AWS Lambda — build yourself a URL shortener in 2 hours

An inter­est­ing require­ment came up at work this week where we dis­cussed poten­tial­ly hav­ing to run our own URL Short­en­er because the Uni­ver­sal Links mech­a­nism (in iOS 9 and above) requires a JSON man­i­fest at

Since the OS doesn’t fol­low redi­rects this man­i­fest has to be host­ed on the URL shortener’s root domain.

Owing to a lim­i­ta­tion on Apps­Fly­er it’s cur­rent­ly not able to short­en links when you have Uni­ver­sal Links con­fig­ured for your app. Whilst we can switch to anoth­er ven­dor it means more work for our (already stretched) client devs and we real­ly like Apps­Fly­er’s sup­port for attri­bu­tions.

Which brings us back to the ques­tion

should we build a URL short­en­er?”

swift­ly fol­lowed by

how hard can it be to build a scal­able URL short­en­er in 2017?”

Well, turns out it wasn’t hard at all 

Lambda FTW

For this URL short­en­er we’ll need sev­er­al things:

  1. a GET /{shortUrl} end­point that will redi­rect you to the orig­i­nal URL
  2. a POST / end­point that will accept an orig­i­nal URL and return the short­ened URL
  3. an index.html page where some­one can eas­i­ly cre­ate short URLs
  4. a GET /ap­ple-app-site-asso­ci­a­tion end­point that serves a sta­t­ic JSON response

all of which can be accom­plished with API Gate­way + Lamb­da.

Over­all, this is the project struc­ture I end­ed up with:

  • using the Server­less framework’s aws-node­js tem­plate
  • each of the above end­point have a cor­re­spond­ing han­dler func­tion
  • the index.html file is in the sta­t­ic fold­er
  • the test cas­es are writ­ten in such a way that they can be used both as inte­gra­tion as well as accep­tance tests
  • there’s a script which facil­i­tates run­ning
    • inte­gra­tion tests, eg ./ int-test {env} {region} {aws_profile}
    • accep­tance tests, eg ./ accep­tance-test {env} {region} {aws_profile}
    • deploy­ment, eg ./ deploy {env} {region} {aws_profile}

Get /apple-app-site-association endpoint

See­ing as this is a sta­t­ic JSON blob, it makes sense to pre­com­pute the HTTP response and return it every time.

POST / endpoint

For an algo­rithm to short­en URLs, you can find a very sim­ple and ele­gant solu­tion on Stack­Over­flow. All you need is an auto-incre­ment­ed ID, like the ones you nor­mal­ly get with RDBMS.

How­ev­er, I find DynamoDB a more appro­pri­ate DB choice here because:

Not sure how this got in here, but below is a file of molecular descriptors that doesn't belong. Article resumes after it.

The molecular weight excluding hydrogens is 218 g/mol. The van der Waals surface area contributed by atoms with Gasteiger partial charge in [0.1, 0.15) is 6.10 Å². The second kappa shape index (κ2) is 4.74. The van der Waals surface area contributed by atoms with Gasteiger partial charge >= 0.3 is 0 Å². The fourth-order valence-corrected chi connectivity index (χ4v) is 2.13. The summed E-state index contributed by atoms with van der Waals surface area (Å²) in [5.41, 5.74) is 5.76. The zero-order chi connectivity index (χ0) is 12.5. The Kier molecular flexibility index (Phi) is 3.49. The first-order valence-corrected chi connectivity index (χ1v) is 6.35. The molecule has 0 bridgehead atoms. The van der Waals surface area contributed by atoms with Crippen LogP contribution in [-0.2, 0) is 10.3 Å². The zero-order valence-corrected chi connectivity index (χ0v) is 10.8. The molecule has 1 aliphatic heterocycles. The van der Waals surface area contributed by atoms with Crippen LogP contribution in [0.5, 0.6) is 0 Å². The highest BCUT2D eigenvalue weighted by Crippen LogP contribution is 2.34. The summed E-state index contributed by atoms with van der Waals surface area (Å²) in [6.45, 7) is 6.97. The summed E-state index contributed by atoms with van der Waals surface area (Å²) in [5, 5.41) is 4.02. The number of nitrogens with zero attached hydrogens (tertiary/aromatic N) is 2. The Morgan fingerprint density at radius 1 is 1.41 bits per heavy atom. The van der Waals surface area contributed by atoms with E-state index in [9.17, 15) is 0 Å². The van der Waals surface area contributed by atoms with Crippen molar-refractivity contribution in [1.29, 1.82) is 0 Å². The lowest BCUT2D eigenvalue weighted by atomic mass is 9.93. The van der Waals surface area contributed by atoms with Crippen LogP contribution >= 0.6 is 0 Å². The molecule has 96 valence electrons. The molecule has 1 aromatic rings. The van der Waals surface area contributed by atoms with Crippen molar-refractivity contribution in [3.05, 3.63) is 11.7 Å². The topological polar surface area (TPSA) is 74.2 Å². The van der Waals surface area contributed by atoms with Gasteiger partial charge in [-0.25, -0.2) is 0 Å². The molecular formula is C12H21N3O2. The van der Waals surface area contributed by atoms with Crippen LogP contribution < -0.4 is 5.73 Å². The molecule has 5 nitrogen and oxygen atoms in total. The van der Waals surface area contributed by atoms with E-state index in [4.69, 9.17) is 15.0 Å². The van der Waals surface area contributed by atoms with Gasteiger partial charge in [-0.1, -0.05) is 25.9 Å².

• it’s a man­aged ser­vice, so no infra­struc­ture for me to wor­ry about
  • OPEX over CAPEX, man!
  • I can scale reads & writes through­put elas­ti­cal­ly to match uti­liza­tion lev­el and han­dle any spikes in traf­fic

but, DynamoDB has no such con­cept as an auto-incre­ment­ed ID which the algo­rithm needs. Instead, you can use an atom­ic counter to sim­u­late an auto-incre­ment­ed ID (at the expense of an extra write-unit per request).

GET /{shortUrl} endpoint

Once we have the map­ping in a DynamoDB table, the redi­rect end­point is a sim­ple mat­ter of fetch­ing the orig­i­nal URL and return­ing it as part of the Loca­tion head­er.

Oh, and don’t for­get to return the appro­pri­ate HTTP sta­tus code, in this case a 308 Per­ma­nent Redi­rect.

GET / index page

Final­ly, for the index page, we’ll need to return some HTML instead (and a dif­fer­ent con­tent-type to go with the HTML).

I decid­ed to put the HTML file in a sta­t­ic fold­er, which is loaded and cached the first time the func­tion is invoked.

Getting ready for production

For­tu­nate­ly I have had plen­ty of prac­tice get­ting Lamb­da func­tions to pro­duc­tion readi­ness, and for this URL short­en­er we will need to:

  • con­fig­ure auto-scal­ing para­me­ters for the DynamoDB table (which we have an inter­nal sys­tem for man­ag­ing the auto-scal­ing side of things)
  • turn on caching in API Gate­way for the pro­duc­tion stage

Future Improvements

If you put in the same URL mul­ti­ple times you’ll get back dif­fer­ent short-urls, one opti­miza­tion (for stor­age and caching) would be to return the same short-url instead.

To accom­plish this, you can:

  1. add GSI to the DynamoDB table on the longUrl attribute to sup­port effi­cient reverse lookup
  2. in the short­enUrl func­tion, per­form a GET with the GSI to find exist­ing short url(s)

I think it’s bet­ter to add a GSI than to cre­ate a new table here because it avoids hav­ing “trans­ac­tions” that span across mul­ti­ple tables.

Useful Links

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